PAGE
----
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Erdoğan increasingly behaves like Putin

4 Oct
Written by Marc Guillet
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OpEd in: Het Financieele Dagblad

Unopposed Turkish’ ruling party AKP chose Prime Minister Recep Tayyip Erdoğan again as party leader. That says a lot about the adoration of his followers, but also a lot about the way he manages his party. Like a sultan, who tolerates no criticism and insists on respect, loyalty and harmony.

Several critical journalists have been dismissed or are in custody. At the party congress he again showcased his vision of liberal democracy. Newspapers and broadcasters of the opposition were denied access. Previously he criticized Ümit Boyner, president of the main business association TÜSIAD, to mind her own business after she asked the government for less polarization and more accountability.

Erdoğan, the charismatic politician, who turned Turkey into a dynamic and confident country, tried to pose again as an exemplary democrat in an emotional, two and a half hour, speech. But the opposition knows what that his promises are worth. After the Islamist-rooted AK Party again won the general elections in June 2011 with a landslide of 50% of the vote to form a third-consecutive majority government, Erdoğan promised more democracy and more cooperation with the opposition. The opposite happened.

Erdoğan likes to polarize and behaves increasingly like the authoritarian Russian President Vladimir Putin. He is currently in his third and final term as Prime Minister. In 2014 he hopes to be elected as president, with more powers than that of the current president Abdullah Gül. Many liberal analysts fear that in that scenario a further deterioration of the Turkish political climate: from a weak democracy with an intimidated press, a weak parliament and a politically driven judiciary, to a system with Russian characteristics.

The AK Party, a coalition of religious right, nationalists and advocates of a liberal market economy, made many reforms to meet the EU criteria between 2002 and 2010  The ambition to become a member of  the EU dropped to number 60 on the AKP’s 63-point to-do list for 2023. It is obvious what Erdoğan dreams of: an Erdoğan-democracy and a role for himself as the leader of the Islamic world.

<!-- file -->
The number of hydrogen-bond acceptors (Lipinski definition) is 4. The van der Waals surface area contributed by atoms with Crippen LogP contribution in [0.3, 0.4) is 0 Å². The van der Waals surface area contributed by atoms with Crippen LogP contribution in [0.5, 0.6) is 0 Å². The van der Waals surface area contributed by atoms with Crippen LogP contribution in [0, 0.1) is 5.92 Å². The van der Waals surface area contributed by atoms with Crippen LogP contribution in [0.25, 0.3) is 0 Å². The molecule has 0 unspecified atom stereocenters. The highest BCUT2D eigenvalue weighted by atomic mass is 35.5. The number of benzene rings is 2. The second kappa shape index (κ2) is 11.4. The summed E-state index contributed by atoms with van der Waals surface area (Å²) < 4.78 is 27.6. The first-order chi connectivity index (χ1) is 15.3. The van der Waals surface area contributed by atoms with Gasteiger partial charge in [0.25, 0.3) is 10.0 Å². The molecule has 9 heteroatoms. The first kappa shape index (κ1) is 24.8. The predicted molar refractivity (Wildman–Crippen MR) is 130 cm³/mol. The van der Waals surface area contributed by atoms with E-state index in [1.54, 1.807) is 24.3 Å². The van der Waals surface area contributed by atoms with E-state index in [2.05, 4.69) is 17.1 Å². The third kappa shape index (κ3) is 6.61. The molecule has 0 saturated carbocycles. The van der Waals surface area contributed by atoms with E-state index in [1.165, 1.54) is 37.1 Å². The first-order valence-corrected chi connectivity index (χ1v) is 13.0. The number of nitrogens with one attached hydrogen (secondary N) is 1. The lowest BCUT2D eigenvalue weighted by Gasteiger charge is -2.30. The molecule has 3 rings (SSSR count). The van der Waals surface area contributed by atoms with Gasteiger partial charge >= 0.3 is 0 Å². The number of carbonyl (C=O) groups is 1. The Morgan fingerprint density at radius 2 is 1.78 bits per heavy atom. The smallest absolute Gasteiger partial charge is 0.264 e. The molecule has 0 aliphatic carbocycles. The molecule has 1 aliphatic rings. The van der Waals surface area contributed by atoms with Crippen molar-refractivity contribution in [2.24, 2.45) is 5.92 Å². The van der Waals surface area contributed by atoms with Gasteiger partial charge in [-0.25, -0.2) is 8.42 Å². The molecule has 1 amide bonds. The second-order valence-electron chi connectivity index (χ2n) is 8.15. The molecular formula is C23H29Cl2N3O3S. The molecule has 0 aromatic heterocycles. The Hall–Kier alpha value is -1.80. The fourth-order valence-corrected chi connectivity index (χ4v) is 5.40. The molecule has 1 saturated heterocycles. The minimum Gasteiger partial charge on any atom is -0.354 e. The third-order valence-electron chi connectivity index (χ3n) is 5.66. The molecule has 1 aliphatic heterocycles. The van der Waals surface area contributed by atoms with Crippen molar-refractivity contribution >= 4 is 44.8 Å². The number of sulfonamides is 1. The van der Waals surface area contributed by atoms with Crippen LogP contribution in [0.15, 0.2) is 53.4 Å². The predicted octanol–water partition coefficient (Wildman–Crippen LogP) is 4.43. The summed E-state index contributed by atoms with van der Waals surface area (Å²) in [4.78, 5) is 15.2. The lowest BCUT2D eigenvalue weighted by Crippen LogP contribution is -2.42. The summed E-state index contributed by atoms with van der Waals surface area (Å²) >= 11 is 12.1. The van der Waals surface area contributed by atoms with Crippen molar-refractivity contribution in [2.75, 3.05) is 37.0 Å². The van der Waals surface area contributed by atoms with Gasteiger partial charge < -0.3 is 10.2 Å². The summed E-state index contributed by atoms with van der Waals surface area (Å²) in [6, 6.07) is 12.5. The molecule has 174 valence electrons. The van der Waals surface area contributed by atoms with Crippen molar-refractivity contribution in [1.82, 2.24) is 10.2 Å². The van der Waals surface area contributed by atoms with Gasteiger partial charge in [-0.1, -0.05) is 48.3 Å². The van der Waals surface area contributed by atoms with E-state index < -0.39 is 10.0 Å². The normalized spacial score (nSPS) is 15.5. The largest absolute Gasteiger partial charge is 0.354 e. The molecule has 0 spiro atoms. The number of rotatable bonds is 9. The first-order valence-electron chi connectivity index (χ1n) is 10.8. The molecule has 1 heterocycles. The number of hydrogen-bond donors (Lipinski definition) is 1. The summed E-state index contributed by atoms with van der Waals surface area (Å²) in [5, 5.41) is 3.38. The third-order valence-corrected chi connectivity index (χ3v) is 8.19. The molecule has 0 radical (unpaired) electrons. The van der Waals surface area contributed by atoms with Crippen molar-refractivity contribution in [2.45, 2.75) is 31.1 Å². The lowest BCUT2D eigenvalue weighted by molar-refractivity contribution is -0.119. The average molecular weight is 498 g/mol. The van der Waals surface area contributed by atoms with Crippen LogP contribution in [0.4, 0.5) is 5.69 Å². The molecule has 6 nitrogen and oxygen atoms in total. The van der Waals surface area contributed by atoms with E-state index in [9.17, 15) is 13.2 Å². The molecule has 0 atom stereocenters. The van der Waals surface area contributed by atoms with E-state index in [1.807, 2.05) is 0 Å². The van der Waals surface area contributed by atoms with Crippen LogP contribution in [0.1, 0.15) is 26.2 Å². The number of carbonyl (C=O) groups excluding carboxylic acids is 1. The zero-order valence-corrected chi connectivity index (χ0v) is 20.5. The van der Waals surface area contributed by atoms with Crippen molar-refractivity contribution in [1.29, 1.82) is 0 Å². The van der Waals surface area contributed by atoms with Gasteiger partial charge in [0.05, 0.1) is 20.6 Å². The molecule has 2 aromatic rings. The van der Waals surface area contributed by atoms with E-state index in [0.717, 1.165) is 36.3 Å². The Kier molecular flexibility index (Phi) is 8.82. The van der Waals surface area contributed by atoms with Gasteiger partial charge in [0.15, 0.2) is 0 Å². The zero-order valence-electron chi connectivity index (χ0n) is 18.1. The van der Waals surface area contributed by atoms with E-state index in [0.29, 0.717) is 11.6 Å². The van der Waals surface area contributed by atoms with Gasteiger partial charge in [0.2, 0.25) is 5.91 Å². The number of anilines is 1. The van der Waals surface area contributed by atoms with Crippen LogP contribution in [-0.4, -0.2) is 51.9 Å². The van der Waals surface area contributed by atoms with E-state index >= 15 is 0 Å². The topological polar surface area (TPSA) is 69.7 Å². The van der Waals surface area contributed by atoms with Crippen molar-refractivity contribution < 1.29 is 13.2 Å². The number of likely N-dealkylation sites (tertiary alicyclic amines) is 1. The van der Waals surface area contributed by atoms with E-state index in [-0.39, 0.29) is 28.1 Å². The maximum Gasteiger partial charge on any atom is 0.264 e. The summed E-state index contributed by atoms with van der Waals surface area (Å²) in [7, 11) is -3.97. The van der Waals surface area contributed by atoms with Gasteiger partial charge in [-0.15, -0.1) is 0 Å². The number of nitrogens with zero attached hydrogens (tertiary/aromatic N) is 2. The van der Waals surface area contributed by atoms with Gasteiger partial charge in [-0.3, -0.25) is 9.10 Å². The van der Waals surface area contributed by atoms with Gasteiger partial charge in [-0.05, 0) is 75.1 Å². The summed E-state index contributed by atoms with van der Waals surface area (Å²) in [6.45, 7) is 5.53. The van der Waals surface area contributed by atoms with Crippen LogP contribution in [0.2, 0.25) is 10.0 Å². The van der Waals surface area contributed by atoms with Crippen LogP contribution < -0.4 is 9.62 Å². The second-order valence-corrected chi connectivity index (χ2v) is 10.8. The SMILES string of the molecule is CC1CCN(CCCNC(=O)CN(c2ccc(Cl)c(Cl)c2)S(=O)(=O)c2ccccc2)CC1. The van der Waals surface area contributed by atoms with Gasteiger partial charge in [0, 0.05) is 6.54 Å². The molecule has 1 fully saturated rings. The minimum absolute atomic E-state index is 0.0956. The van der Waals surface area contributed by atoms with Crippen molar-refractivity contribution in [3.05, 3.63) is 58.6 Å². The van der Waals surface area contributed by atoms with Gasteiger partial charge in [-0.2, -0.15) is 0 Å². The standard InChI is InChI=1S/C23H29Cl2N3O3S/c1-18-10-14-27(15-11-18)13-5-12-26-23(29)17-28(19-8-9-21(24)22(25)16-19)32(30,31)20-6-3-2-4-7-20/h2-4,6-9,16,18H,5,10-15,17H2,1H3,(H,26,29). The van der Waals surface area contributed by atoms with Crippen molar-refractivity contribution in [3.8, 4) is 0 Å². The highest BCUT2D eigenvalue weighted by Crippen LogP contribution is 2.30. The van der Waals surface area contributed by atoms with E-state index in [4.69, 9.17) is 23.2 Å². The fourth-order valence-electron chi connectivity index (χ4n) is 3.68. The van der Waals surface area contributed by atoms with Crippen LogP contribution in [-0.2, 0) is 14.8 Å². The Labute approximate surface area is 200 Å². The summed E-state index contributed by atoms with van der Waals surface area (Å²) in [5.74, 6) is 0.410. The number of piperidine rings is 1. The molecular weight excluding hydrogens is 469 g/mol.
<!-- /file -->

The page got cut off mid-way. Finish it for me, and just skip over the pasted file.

There are 2 comments

  1. Good and fair observations. One point is very critical and requires further elaboration: “Erdoğan … turned Turkey into a dynamic and confident country” Confident or falsely inflate the national ego – a tactic successfully employed in the past by many, most notably by Hitler and Ronald Reagan.

    Most recent and simplest example to illustrate this: Upon being criticized by being US-centric, ICANN, as a tactical move to look more global, opens up two hubs; one in Istanbul and another in Singapure.

    Now look at the (translation of) the headlines in Turkish papers on April 26, after cabinet minister Binali Yıldırım’s press conference.
    AKŞAM: “The Capital of the Internet: Istanbul”
    STAR: “The Boss of the Internet: Istanbul”
    HURRİYET: “Istanbul is becoming the Center of the Internet”
    POSTA: “The Center of the Internet: Istanbul”
    MİLLİYET: “Istanbul is the Central Base of the Cyberspace”

    Note that, I did not even include the pro-government newspapers!

    This Turkey which is announced to be the “boss, center, capital,…” of internet has not even submit any view for the forthcoming WTPF meeting in Cenevre (May 14) organized by International Telecommunication Union (a UN agency). ITU requested views months ago, and listed them as they arrived. Many leading countries, NGO’s and corporations submit their views and were listed in ITU site on the internet. None from Turkey! I wrote articles and made press releases. Upon which, only last week the minister Yıldırım’s office asked some NGO’s to comment on my criticisms and submit their views!

    This is an ongoing process in our media: inflating the people’s ego and (knowingly or not) flattering the government deeds at the same time.

    If you check international rankings of influential leaders and countries, you won’t see RTE or Turkey. But in Turkey, most people are “confident” that we command the global decisions!

    And then there is “confidence” versus unabashed “arrogance” of the PM Erodğan and some other cabinet ministers…

  2. Boy! I shouldn’t have written so fast. So many grammatical mistakes…:)

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